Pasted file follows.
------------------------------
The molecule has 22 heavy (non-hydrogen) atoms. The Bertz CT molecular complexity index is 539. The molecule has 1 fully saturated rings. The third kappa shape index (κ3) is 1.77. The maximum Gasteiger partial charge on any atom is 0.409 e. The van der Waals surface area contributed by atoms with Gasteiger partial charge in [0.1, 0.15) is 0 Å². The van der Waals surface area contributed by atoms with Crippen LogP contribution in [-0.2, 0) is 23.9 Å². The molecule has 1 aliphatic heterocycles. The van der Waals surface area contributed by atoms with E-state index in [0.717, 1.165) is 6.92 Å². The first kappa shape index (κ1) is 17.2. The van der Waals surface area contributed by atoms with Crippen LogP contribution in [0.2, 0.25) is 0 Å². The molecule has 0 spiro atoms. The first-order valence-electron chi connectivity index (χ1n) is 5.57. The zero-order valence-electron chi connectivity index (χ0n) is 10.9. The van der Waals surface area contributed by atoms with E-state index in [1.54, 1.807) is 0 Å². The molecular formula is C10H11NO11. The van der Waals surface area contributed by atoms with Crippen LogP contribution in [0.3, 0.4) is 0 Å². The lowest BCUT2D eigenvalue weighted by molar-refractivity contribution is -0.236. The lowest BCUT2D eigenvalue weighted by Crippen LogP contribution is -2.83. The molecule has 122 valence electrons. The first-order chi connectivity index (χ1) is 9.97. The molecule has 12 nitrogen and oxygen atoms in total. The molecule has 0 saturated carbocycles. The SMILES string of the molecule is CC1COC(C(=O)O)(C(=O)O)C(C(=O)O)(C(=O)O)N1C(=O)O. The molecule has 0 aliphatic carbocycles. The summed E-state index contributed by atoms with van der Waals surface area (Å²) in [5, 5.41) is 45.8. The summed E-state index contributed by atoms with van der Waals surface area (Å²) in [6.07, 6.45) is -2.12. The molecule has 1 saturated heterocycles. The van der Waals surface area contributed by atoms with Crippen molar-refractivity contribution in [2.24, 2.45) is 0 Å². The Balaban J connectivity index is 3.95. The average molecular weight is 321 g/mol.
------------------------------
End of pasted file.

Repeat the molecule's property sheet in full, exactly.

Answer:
The molecule has 22 heavy (non-hydrogen) atoms. The Bertz CT molecular complexity index is 539. The molecule has 1 fully saturated rings. The third kappa shape index (κ3) is 1.77. The maximum Gasteiger partial charge on any atom is 0.409 e. The van der Waals surface area contributed by atoms with Gasteiger partial charge in [0.1, 0.15) is 0 Å². The van der Waals surface area contributed by atoms with Crippen LogP contribution in [-0.2, 0) is 23.9 Å². The molecule has 1 aliphatic heterocycles. The van der Waals surface area contributed by atoms with E-state index in [0.717, 1.165) is 6.92 Å². The first kappa shape index (κ1) is 17.2. The van der Waals surface area contributed by atoms with Crippen LogP contribution in [0.2, 0.25) is 0 Å². The molecule has 0 spiro atoms. The first-order valence-electron chi connectivity index (χ1n) is 5.57. The zero-order valence-electron chi connectivity index (χ0n) is 10.9. The van der Waals surface area contributed by atoms with E-state index in [1.54, 1.807) is 0 Å². The molecular formula is C10H11NO11. The van der Waals surface area contributed by atoms with Crippen LogP contribution in [0.3, 0.4) is 0 Å². The lowest BCUT2D eigenvalue weighted by molar-refractivity contribution is -0.236. The lowest BCUT2D eigenvalue weighted by Crippen LogP contribution is -2.83. The molecule has 122 valence electrons. The first-order chi connectivity index (χ1) is 9.97. The molecule has 12 nitrogen and oxygen atoms in total. The molecule has 0 saturated carbocycles. The SMILES string of the molecule is CC1COC(C(=O)O)(C(=O)O)C(C(=O)O)(C(=O)O)N1C(=O)O. The molecule has 0 aliphatic carbocycles. The summed E-state index contributed by atoms with van der Waals surface area (Å²) in [5, 5.41) is 45.8. The summed E-state index contributed by atoms with van der Waals surface area (Å²) in [6.07, 6.45) is -2.12. The molecule has 1 saturated heterocycles. The van der Waals surface area contributed by atoms with Crippen molar-refractivity contribution in [2.24, 2.45) is 0 Å². The Balaban J connectivity index is 3.95. The average molecular weight is 321 g/mol.